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Bette Davis goes from frumpy to fabulous as a repressed spinster who blossoms after emerging from psychoanalysis, in this classic romantic melodrama.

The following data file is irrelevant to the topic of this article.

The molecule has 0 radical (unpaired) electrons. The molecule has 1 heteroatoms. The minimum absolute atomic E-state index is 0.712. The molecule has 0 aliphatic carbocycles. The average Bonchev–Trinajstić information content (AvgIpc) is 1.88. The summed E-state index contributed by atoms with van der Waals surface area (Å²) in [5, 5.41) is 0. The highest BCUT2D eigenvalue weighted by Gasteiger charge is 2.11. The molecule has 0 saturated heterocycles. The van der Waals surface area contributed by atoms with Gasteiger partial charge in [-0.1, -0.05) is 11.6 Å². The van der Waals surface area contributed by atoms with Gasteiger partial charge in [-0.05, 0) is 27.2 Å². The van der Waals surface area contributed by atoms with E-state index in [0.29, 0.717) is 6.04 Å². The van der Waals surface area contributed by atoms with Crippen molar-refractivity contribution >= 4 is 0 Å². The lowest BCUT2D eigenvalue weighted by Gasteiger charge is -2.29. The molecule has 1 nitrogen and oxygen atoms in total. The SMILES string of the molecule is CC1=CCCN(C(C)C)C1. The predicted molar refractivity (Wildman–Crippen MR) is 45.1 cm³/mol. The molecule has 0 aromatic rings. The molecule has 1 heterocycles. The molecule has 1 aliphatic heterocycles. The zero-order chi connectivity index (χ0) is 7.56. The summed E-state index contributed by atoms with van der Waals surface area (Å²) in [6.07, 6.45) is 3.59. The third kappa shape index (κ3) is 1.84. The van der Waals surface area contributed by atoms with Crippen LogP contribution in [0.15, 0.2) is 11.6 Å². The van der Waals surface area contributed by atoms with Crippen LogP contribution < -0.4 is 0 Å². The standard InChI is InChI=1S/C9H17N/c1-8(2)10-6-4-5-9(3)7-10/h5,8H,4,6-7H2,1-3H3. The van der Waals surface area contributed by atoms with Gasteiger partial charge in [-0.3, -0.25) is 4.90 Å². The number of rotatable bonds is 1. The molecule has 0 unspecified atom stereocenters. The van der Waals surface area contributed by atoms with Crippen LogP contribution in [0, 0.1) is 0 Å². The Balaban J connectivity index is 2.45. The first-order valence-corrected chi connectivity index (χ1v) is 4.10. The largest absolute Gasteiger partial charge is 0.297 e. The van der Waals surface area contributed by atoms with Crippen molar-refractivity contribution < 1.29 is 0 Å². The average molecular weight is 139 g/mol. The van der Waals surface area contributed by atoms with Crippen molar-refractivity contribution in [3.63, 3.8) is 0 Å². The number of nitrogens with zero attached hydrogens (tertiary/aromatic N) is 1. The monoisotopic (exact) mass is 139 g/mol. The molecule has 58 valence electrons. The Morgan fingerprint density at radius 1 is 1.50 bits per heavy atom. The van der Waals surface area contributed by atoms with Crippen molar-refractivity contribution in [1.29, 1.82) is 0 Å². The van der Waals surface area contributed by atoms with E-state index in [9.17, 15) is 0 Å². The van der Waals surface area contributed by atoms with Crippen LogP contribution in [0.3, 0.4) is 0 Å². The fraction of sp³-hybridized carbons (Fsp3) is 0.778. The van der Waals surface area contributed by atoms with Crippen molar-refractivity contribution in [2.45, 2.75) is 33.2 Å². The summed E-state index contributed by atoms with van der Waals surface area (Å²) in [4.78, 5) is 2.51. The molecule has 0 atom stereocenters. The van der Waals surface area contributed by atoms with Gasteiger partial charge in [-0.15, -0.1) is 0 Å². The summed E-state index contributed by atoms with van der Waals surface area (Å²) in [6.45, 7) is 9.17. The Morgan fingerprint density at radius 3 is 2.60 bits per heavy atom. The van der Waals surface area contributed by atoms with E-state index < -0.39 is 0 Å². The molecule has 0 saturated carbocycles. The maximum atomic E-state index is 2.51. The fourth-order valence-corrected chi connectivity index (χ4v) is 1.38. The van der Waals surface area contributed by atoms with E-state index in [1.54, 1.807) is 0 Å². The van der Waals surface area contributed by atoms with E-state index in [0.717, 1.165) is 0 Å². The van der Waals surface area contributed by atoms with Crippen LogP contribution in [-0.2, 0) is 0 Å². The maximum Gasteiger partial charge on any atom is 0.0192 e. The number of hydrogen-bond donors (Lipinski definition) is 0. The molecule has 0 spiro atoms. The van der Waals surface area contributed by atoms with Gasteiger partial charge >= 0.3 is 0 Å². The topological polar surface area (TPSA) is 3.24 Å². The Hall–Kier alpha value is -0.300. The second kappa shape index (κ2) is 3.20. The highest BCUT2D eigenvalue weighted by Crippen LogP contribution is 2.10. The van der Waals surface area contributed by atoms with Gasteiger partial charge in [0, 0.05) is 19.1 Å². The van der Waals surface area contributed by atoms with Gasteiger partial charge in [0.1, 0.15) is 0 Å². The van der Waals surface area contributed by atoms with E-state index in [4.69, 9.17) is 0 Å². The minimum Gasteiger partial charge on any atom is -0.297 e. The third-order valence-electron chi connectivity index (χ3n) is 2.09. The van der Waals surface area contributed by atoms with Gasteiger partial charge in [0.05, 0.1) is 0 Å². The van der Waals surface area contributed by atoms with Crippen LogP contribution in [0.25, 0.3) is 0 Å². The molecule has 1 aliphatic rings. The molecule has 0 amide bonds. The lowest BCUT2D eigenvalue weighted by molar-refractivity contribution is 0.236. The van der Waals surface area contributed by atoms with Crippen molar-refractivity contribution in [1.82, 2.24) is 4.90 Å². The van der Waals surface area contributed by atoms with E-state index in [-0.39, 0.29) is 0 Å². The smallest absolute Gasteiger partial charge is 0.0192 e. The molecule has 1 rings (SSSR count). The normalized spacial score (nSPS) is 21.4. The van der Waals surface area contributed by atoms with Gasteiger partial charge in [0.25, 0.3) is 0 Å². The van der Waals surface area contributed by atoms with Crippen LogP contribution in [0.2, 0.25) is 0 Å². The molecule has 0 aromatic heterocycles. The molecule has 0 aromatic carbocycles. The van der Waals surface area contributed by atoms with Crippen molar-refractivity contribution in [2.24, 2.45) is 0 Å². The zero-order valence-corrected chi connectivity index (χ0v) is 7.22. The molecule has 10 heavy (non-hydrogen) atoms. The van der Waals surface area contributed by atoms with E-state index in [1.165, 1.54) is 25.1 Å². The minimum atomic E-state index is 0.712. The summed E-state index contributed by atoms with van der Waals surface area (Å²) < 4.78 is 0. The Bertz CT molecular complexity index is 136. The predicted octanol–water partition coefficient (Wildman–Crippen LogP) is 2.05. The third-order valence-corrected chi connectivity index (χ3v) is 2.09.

Davis campaigned for the lead role of Charlotte Vale in this adaptation of the Olive Higgins Prouty bestseller, which quickly became a much-loved classic of the "makeover" genre. Controlling much about the film's production (including the casting), Davis even took the step of personally selecting the dowdy wardrobe for Charlotte, the repressed "spinster" who, finally freed of her dowager mother's verbal onslaughts through the intervention of an understanding psychiatrist (Claude Rains), blossoms into a beauty after a spell in a sanatorium. (Always happens.) On a cruise ship to Buenos Aires, the now glamorous and self-assured Charlotte encounters her soulmate Jerry (Paul Henreid), who also suffers domination by a domestic dictator: a wife who resents his devotion to their daughter Tina (Janis Wilson) and his dreams of becoming an architect. Drawing close to the troubled Tina, Charlotte must decide how to maintain her newfound happiness without breaking up her beloved's troubled home. A true trove of trivia that includes both the famous line about making do with the stars and the celebrated scene of Henreid lighting two cigarettes and passing one to Davis, Now, Voyager is "a tightrope walk above a tub of scalding bathos, but Davis, [screenwriter Casey] Robinson, and director Irving Rapper pull the act off with dignity.... [They show] no hesitation in tackling situations which, if poorly realized, might have evoked snickers instead [of] tears" (Richard Corliss).